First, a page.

There are other findings in the report which should bring new and increased respect for residential care, including recognition of the very positive role it can play in supporting children to live in families (when this is best for them and concurs with their own wishes and feelings).

However, other observations and conclusions in the Narey Review present potential risks to children’s rights.

First, Sir Martin recommends the Department for Education consider how to encourage “the voluntary and private sector to enter the secure care market”. All but one of the country’s 14 secure children’s homes are run by local authority children’s services; the other is run by a charity and legislation already permits not-for-profit organisations to manage such homes. So this recommendation seems principally about enabling profit-making in secure children’s homes. There is no acknowledgement in the report of the chequered history of private companies running other locked establishments, including the serious abuse allegations at G4S-run Medway secure training centre, which have so far led to 11 arrests and the multinational selling its UK children’s business.

Second, there is a recommendation that the Department for Education, in consultation with Ofsted, “reconsider their guidance” about the use of physical restraint and locked doors in children’s homes. The guidance is presently very clear that there may be occasions when restraint can be lawful and justified to prevent a child leaving a children’s home. This advice is longstanding, and can be traced back to guidance on permissible forms of control in children’s residential care, dated 1993. That was introduced because of fear and uncertainty over discipline, following the abolition of corporal punishment in children’s homes in 1991. Recent guidance, like that issued in 1993, also makes clear, “The locking of external doors, or doors to hazardous materials, may be acceptable as a security precaution if applied within the normal routine of the home”. In a section on pedagogy, Sir Martin refers to Derbyshire children’s homes “apparently” reducing the use of physical intervention “to the point where they are said to have all but disappeared”. Article 39 hopes that any initiative by the DfE and Ofsted to examine the use of restraint and locked doors in children’s homes learns from positive, non-coercive practice. The Medway Improvement Board’s recent report on G4S-run Medway secure training centre will also be relevant, since it eloquently makes the case for moving away from coercion.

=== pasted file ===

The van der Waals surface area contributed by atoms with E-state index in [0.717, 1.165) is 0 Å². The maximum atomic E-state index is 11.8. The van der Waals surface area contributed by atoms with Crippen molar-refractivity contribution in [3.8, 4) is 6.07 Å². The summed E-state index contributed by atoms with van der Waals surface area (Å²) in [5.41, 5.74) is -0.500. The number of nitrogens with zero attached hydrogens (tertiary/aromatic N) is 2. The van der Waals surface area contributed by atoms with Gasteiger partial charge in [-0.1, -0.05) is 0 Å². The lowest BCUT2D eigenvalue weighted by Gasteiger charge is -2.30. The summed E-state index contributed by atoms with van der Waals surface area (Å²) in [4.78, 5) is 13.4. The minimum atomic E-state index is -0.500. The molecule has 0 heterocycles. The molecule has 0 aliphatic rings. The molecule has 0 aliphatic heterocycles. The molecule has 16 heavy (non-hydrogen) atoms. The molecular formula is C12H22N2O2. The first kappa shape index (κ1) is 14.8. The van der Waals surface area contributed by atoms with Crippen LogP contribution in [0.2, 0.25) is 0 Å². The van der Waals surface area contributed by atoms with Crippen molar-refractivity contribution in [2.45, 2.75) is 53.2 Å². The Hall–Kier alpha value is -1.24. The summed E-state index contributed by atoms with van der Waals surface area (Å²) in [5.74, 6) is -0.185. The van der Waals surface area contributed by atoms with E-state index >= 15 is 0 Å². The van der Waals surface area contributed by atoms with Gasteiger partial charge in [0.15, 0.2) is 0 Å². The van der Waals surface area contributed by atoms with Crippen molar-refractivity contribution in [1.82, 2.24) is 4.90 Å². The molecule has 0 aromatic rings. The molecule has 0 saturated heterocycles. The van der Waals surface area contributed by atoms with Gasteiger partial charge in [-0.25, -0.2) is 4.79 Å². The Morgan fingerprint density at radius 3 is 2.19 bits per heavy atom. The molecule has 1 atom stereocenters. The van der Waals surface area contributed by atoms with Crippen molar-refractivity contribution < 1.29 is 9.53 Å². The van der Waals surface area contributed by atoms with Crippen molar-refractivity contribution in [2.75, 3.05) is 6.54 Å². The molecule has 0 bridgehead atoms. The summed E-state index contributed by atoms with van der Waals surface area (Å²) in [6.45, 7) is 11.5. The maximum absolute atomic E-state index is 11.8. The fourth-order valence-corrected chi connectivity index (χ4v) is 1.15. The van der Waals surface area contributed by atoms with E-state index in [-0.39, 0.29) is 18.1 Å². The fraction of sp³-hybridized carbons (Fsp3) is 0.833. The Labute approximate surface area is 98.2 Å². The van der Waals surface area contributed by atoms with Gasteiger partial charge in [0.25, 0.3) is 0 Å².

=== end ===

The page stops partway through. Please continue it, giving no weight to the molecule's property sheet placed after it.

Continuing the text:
Third, the Review encourages local authorities and others “to be cautious about following any hard and fast rule about placement distance and to recognise that the right placement for a child is more important than location”. This sentiment is already reflected in law, so the risk is that this recommendation could undermine recent efforts to ensure children are placed as close to their home ties and communities as possible, when this promotes and safeguards their welfare.

Fourth, the Review accuses the Howard League for Penal Reform and the Prison Reform Trust of exaggerating the criminalisation of children in care. Sir Martin has undertaken some useful factual checks which indicate, for example, that the police are not always called out for misbehaviour but also for welfare reasons. However, we believe he missed an obvious and important opportunity to explore the potential for residential care staff having colleagues specifically trained in de-escalation to call in during crises, which could then avert police officers being brought to homes.

Finally, we are disappointed that Sir Martin has the impression that children’s rights are associated with “indulgence” and inexpert care. There is consistent acknowledgment in the Review of child abuse and mistreatment in residential care in the past. What is missing, however, is an awareness of the pivotal role that respect for children’s rights has played in transforming children’s homes from the often bleak, regimented and cruel institutions of the past to the positive, nurturing homes of today.